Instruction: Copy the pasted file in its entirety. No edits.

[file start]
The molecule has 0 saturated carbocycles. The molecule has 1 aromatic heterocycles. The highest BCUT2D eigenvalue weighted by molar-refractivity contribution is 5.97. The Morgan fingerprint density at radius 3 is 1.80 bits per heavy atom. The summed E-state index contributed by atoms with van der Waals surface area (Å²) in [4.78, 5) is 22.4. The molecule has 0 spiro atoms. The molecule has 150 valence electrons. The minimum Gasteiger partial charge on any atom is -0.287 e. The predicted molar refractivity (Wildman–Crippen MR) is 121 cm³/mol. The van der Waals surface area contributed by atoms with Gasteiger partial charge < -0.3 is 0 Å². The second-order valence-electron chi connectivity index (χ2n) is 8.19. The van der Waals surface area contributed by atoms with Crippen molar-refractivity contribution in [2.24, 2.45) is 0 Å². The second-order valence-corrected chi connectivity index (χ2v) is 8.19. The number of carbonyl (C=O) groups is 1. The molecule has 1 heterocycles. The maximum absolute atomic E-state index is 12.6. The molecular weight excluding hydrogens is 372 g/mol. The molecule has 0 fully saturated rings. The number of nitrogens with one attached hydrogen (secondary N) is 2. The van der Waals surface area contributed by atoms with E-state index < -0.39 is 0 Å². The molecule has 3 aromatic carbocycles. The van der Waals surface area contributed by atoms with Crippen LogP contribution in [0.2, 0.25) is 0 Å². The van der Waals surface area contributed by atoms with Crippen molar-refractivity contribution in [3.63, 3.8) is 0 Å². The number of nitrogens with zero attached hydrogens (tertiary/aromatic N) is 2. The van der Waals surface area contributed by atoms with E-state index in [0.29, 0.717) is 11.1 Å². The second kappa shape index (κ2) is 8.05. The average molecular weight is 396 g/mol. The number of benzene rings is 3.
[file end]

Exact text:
The molecule has 0 saturated carbocycles. The molecule has 1 aromatic heterocycles. The highest BCUT2D eigenvalue weighted by molar-refractivity contribution is 5.97. The Morgan fingerprint density at radius 3 is 1.80 bits per heavy atom. The summed E-state index contributed by atoms with van der Waals surface area (Å²) in [4.78, 5) is 22.4. The molecule has 0 spiro atoms. The molecule has 150 valence electrons. The minimum Gasteiger partial charge on any atom is -0.287 e. The predicted molar refractivity (Wildman–Crippen MR) is 121 cm³/mol. The van der Waals surface area contributed by atoms with Gasteiger partial charge < -0.3 is 0 Å². The second-order valence-electron chi connectivity index (χ2n) is 8.19. The van der Waals surface area contributed by atoms with Crippen molar-refractivity contribution in [2.24, 2.45) is 0 Å². The second-order valence-corrected chi connectivity index (χ2v) is 8.19. The number of carbonyl (C=O) groups is 1. The molecule has 1 heterocycles. The maximum absolute atomic E-state index is 12.6. The molecular weight excluding hydrogens is 372 g/mol. The molecule has 0 fully saturated rings. The number of nitrogens with one attached hydrogen (secondary N) is 2. The van der Waals surface area contributed by atoms with E-state index < -0.39 is 0 Å². The molecule has 3 aromatic carbocycles. The van der Waals surface area contributed by atoms with Crippen LogP contribution in [0.2, 0.25) is 0 Å². The van der Waals surface area contributed by atoms with Crippen molar-refractivity contribution in [3.63, 3.8) is 0 Å². The number of nitrogens with zero attached hydrogens (tertiary/aromatic N) is 2. The van der Waals surface area contributed by atoms with E-state index in [0.29, 0.717) is 11.1 Å². The second kappa shape index (κ2) is 8.05. The average molecular weight is 396 g/mol. The number of benzene rings is 3.